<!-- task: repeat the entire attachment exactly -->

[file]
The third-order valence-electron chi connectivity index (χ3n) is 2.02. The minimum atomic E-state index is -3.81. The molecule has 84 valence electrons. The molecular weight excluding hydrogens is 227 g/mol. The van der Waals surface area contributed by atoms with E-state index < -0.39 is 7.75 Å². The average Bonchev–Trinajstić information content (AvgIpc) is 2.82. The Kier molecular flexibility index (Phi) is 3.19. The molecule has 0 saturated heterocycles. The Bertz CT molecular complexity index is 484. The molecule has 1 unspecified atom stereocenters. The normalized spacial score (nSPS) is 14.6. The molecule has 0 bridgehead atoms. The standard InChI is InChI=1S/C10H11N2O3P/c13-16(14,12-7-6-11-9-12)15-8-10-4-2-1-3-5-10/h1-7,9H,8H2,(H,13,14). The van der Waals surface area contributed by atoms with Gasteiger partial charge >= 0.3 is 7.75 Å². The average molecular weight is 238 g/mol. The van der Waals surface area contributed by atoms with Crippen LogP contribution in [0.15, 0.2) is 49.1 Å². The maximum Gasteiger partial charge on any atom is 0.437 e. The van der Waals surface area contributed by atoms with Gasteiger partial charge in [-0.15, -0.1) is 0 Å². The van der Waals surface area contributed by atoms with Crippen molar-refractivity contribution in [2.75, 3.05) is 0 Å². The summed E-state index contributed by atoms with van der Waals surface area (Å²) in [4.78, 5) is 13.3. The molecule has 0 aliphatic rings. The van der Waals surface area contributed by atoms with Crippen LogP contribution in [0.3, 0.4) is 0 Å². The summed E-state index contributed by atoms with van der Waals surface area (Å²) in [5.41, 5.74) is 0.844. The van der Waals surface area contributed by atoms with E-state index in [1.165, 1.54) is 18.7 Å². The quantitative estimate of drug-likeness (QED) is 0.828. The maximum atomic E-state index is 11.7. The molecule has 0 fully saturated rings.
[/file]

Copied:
The third-order valence-electron chi connectivity index (χ3n) is 2.02. The minimum atomic E-state index is -3.81. The molecule has 84 valence electrons. The molecular weight excluding hydrogens is 227 g/mol. The van der Waals surface area contributed by atoms with E-state index < -0.39 is 7.75 Å². The average Bonchev–Trinajstić information content (AvgIpc) is 2.82. The Kier molecular flexibility index (Phi) is 3.19. The molecule has 0 saturated heterocycles. The Bertz CT molecular complexity index is 484. The molecule has 1 unspecified atom stereocenters. The normalized spacial score (nSPS) is 14.6. The molecule has 0 bridgehead atoms. The standard InChI is InChI=1S/C10H11N2O3P/c13-16(14,12-7-6-11-9-12)15-8-10-4-2-1-3-5-10/h1-7,9H,8H2,(H,13,14). The van der Waals surface area contributed by atoms with Gasteiger partial charge >= 0.3 is 7.75 Å². The average molecular weight is 238 g/mol. The van der Waals surface area contributed by atoms with Crippen LogP contribution in [0.15, 0.2) is 49.1 Å². The maximum Gasteiger partial charge on any atom is 0.437 e. The van der Waals surface area contributed by atoms with Gasteiger partial charge in [-0.15, -0.1) is 0 Å². The van der Waals surface area contributed by atoms with Crippen molar-refractivity contribution in [2.75, 3.05) is 0 Å². The summed E-state index contributed by atoms with van der Waals surface area (Å²) in [4.78, 5) is 13.3. The molecule has 0 aliphatic rings. The van der Waals surface area contributed by atoms with Crippen LogP contribution in [0.3, 0.4) is 0 Å². The summed E-state index contributed by atoms with van der Waals surface area (Å²) in [5.41, 5.74) is 0.844. The van der Waals surface area contributed by atoms with E-state index in [1.165, 1.54) is 18.7 Å². The quantitative estimate of drug-likeness (QED) is 0.828. The maximum atomic E-state index is 11.7. The molecule has 0 fully saturated rings.